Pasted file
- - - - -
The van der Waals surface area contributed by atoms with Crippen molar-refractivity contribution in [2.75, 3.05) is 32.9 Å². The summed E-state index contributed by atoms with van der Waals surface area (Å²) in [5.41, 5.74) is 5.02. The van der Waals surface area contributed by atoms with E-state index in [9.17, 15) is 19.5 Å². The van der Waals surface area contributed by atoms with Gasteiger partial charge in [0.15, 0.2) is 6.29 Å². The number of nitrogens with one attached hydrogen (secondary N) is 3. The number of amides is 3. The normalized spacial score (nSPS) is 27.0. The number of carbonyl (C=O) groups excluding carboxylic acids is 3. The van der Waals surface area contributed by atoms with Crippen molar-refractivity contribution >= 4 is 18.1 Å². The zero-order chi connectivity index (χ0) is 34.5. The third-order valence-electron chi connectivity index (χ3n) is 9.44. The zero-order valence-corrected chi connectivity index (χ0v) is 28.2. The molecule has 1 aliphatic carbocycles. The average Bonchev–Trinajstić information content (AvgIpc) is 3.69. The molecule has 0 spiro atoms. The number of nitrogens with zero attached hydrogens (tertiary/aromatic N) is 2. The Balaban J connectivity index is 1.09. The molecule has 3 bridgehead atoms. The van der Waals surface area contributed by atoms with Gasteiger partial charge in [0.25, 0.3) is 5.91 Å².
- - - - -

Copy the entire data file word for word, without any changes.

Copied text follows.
The van der Waals surface area contributed by atoms with Crippen molar-refractivity contribution in [2.75, 3.05) is 32.9 Å². The summed E-state index contributed by atoms with van der Waals surface area (Å²) in [5.41, 5.74) is 5.02. The van der Waals surface area contributed by atoms with E-state index in [9.17, 15) is 19.5 Å². The van der Waals surface area contributed by atoms with Gasteiger partial charge in [0.15, 0.2) is 6.29 Å². The number of nitrogens with one attached hydrogen (secondary N) is 3. The number of amides is 3. The normalized spacial score (nSPS) is 27.0. The number of carbonyl (C=O) groups excluding carboxylic acids is 3. The van der Waals surface area contributed by atoms with Crippen molar-refractivity contribution >= 4 is 18.1 Å². The zero-order chi connectivity index (χ0) is 34.5. The third-order valence-electron chi connectivity index (χ3n) is 9.44. The zero-order valence-corrected chi connectivity index (χ0v) is 28.2. The molecule has 1 aliphatic carbocycles. The average Bonchev–Trinajstić information content (AvgIpc) is 3.69. The molecule has 0 spiro atoms. The number of nitrogens with zero attached hydrogens (tertiary/aromatic N) is 2. The Balaban J connectivity index is 1.09. The molecule has 3 bridgehead atoms. The van der Waals surface area contributed by atoms with Gasteiger partial charge in [0.25, 0.3) is 5.91 Å².